I know you want to support the people you love during uncertain times—especially as we navigate tough emotions and situations, like job loss, healthcare fears and, of course, we’re all a little worried about contracting COVID-19.
So what’s the best approach to support? Well, research shows that even the most comforting words can have vastly different effects, depending on how you phrase them.
Research released in February 2020—weeks before COVID-19 was declared a pandemic, but still very relevant to current life circumstances—found that validating a person’s feelings has a far greater and more beneficial effect than diminishing or being critical of that person’s emotions. The researchers suggest that highly “person-centered” messages are much more productive than low “person-centered” messages.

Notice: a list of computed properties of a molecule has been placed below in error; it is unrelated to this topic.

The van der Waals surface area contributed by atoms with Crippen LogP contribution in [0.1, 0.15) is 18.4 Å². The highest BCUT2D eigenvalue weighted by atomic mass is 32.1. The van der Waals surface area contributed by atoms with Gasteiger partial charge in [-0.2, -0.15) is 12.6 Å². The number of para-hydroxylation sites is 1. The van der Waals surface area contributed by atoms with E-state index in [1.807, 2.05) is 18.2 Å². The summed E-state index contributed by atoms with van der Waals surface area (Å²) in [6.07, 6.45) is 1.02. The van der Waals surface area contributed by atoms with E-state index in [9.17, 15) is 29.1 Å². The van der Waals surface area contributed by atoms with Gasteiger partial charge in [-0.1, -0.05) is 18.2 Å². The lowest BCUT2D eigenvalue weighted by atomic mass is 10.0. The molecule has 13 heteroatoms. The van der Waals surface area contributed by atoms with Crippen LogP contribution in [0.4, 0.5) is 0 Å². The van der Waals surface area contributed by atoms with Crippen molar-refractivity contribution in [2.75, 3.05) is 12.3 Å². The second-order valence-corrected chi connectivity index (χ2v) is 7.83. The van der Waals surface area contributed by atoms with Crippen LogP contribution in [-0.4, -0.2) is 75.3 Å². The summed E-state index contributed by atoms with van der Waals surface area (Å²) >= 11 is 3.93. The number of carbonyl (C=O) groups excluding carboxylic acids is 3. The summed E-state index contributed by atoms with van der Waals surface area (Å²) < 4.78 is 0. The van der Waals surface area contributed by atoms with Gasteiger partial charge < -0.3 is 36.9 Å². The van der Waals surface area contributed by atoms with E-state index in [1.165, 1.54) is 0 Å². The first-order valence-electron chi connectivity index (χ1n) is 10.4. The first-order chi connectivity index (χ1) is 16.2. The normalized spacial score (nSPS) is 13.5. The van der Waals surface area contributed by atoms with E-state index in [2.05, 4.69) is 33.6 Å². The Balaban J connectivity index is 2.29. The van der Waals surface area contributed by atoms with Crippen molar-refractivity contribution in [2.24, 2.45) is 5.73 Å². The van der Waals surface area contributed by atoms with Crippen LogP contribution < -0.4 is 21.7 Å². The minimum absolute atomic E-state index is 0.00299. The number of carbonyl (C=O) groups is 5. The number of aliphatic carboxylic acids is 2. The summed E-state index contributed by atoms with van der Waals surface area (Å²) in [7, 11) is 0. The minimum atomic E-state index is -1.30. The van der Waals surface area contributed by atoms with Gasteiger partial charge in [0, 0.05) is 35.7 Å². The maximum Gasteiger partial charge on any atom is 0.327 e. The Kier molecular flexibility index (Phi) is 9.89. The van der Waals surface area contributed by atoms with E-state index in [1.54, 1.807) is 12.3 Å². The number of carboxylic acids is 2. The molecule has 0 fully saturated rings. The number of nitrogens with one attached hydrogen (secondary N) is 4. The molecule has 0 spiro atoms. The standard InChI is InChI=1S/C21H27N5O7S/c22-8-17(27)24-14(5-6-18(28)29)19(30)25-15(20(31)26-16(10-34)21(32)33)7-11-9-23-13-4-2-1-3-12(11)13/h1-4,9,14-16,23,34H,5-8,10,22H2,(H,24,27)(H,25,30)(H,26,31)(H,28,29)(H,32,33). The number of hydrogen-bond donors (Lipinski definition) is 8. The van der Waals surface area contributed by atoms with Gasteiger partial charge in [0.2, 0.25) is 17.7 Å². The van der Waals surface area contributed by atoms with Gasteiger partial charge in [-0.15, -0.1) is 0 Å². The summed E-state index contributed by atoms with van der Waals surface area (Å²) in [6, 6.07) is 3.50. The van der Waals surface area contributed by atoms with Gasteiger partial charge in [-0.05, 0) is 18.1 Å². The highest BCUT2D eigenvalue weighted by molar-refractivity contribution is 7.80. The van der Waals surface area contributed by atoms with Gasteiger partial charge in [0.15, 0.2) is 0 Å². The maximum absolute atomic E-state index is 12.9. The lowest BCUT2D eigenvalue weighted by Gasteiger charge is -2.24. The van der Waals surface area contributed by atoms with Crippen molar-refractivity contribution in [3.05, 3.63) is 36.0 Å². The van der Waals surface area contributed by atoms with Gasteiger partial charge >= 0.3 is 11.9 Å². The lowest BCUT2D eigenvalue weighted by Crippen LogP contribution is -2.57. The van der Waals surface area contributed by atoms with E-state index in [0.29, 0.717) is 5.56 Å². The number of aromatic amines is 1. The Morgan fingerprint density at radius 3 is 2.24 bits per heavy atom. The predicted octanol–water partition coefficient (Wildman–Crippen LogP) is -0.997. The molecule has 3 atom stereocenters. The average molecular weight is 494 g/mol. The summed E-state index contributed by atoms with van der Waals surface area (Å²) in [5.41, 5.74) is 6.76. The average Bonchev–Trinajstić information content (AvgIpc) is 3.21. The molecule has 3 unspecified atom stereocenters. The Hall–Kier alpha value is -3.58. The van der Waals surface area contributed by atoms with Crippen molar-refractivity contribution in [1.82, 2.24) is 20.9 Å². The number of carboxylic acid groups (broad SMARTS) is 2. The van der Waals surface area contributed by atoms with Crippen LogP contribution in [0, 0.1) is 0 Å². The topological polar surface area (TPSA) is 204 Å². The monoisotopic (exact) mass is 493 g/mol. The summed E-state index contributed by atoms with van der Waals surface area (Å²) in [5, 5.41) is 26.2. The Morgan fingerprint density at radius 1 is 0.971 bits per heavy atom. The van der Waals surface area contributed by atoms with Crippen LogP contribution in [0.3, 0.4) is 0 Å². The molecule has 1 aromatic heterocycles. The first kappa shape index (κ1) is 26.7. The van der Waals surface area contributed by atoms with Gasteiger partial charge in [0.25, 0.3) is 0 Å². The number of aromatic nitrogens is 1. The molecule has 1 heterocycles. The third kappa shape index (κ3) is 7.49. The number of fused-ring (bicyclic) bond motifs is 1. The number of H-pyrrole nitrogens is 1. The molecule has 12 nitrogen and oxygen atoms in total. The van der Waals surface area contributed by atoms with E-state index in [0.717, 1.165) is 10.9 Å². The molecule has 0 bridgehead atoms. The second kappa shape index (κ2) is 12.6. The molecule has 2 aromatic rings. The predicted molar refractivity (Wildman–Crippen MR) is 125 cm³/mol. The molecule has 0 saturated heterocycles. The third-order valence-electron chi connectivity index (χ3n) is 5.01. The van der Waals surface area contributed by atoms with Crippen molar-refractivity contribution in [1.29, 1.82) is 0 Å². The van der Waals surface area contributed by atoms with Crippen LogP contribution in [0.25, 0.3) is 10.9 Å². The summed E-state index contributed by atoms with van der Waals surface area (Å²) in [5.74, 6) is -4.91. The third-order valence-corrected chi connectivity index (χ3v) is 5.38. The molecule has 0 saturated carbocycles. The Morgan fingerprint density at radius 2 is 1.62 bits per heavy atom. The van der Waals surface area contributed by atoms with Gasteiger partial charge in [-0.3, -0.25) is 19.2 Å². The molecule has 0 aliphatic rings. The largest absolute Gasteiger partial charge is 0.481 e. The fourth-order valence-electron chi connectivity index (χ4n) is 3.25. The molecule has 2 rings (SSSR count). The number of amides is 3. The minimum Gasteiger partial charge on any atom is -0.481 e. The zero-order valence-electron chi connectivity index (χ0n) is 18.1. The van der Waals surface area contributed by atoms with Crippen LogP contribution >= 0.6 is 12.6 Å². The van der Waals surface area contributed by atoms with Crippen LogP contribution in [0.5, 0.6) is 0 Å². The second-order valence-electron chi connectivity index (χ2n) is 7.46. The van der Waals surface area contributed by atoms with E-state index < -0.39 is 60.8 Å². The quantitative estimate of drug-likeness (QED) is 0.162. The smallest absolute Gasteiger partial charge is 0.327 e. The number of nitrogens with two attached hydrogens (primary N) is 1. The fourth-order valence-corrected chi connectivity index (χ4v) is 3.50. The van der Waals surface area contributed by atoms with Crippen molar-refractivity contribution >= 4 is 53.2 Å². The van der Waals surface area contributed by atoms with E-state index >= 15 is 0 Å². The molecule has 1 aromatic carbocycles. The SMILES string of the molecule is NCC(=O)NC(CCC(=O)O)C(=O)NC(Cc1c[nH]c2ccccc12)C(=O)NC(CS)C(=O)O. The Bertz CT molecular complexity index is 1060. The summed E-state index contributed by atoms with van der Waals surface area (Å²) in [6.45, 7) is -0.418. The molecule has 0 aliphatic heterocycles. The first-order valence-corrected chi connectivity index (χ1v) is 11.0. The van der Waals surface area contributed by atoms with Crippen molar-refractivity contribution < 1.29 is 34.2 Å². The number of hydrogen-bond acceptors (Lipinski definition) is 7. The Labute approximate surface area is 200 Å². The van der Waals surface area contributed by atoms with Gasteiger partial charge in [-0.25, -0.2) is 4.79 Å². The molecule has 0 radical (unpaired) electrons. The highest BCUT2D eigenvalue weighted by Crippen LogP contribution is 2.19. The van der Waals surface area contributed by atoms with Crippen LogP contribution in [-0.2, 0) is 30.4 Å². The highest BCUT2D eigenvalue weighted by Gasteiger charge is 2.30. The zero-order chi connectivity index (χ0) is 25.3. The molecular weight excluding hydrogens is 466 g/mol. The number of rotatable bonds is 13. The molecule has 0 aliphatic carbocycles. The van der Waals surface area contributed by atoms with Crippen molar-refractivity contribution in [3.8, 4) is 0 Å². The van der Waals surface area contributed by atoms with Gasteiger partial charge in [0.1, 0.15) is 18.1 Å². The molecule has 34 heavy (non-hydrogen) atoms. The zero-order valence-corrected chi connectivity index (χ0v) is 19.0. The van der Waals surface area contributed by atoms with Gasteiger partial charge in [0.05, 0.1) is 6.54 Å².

Low person-centered language can be very frustrating. If you’ve you ever shared your thoughts or feelings with someone only to be told, “you’re overreacting,” or “don’t take it so hard,” you probably remember feeling pretty annoyed or angry, right?
This type of language, as it relates to COVID-19, might sound like this: “You’re overreacting. There are people in far worse situations than you are. The risk isn’t that great. You shouldn’t feel the need to stay at home all this time. It’s your fault you’re lonely.”
The researchers found that low person-centered messages like this do not help people manage disagreements in a way that reduces distress, and, rather, leads to anger and defensiveness.
Highly person-centered language, on the other hand, validates a person’s emotions without judgment or criticism. It leads to better ability to cope with stressors. A good example of this type of language would be: “It is totally understandable why you are so upset right now. This COVID-19 situation is awful not just for you, but for everyone.”